Österreich, Finnland und Schweden in der EU. Wirtschaftliche Auswirkungen (Austria, Finland and Sweden in the European Union)
WIFO-Monatsberichte, 2003, 76(7), S.529-556
 
Nach der Schaffung des Binnenmarktes vor zehn Jahren hat die EU die Wirtschafts- und Währungsunion als letzte Stufe der wirtschaftlichen Integration verwirklicht. Eine Analyse der Auswirkungen des EU-Beitritts für Österreich, Finnland und Schweden mit einem Integrationsmodell ergibt, dass Finnlands Wirtschaft am meisten profitierte vor Österreich und Schweden.
Keywords:Integrationseffekte; Modellsimulation; 10 Jahre Binnenmarkt; EU-Integration; Österreich; Finnland; Schweden
Forschungsbereich:Makroökonomie und europäische Wirtschaftspolitik
Sprache:Deutsch

Austria, Finland and Sweden in the European Union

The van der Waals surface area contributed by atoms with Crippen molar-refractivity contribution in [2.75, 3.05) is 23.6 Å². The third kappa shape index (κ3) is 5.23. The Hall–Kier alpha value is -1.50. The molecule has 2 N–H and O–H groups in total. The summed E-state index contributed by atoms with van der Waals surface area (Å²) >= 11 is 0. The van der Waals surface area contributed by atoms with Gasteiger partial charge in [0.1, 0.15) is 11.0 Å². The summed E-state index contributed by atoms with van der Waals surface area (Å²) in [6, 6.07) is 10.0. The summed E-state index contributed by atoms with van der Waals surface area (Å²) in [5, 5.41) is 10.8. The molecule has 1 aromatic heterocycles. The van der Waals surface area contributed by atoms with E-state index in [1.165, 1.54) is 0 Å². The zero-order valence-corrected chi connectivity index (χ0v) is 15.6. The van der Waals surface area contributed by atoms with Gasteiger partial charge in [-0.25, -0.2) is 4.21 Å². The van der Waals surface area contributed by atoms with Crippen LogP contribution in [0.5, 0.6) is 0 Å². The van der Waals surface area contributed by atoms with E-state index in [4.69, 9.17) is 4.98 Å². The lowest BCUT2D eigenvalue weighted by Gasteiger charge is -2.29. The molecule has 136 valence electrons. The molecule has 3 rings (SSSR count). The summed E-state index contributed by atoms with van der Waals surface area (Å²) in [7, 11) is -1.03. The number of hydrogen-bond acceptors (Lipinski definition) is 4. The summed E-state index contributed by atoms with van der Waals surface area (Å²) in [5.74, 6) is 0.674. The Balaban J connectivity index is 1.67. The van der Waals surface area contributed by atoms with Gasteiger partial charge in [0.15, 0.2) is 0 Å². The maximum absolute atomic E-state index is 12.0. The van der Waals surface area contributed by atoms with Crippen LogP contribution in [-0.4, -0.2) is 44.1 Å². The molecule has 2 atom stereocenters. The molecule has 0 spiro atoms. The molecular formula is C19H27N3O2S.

The European Union is faced with the most extensive enlargement in its history. Economic integration has made rapid progress over the past decade. After establishing its single market in 1993, the EU achieved the highest feasible level of economic integration by introducing its single currency (the euro) within the scope of economic and monetary union (EMU) in 1999. Austria, Finland and Sweden joined the EU in 1995. Whereas both Finland and Austria are members of the single market and EMU, Sweden has so far held back in introducing the euro. Generally seen, the three countries have experienced different courses in their economic development. Since 1995, real GDP has grown faster in Finland and Sweden than in Austria. Finland and Sweden profited from a strong catching-up process following a major recession in the early 1990s. On the other hand, Austria could boost its per capita GDP at a greater rate than the two other countries. Measured as per capita GDP at purchasing power parities, Austria is the fourth-richest country among the EU-15, following Luxembourg, Denmark and Ireland, with Finland ranking seventh and Sweden twelfth. At over 9 percent, unemployment in Finland is still double that of Austria and Sweden, in spite of its high growth rate in recent years. In all the three countries, inflation has approached the EU average of about 2 percent. Economic structures differ greatly between the three countries: whereas Austria is still dominated by medium- and small-scale enterprises, both Sweden and Finland can boast of multinationals of global standing. Interestingly enough, neither of the three countries has experienced the trade-generating effects expected from EU membership. Both exports into and imports from the EU have actually declined when measured against figures previous to 1995. What did rise was trade with Central and Eastern European countries.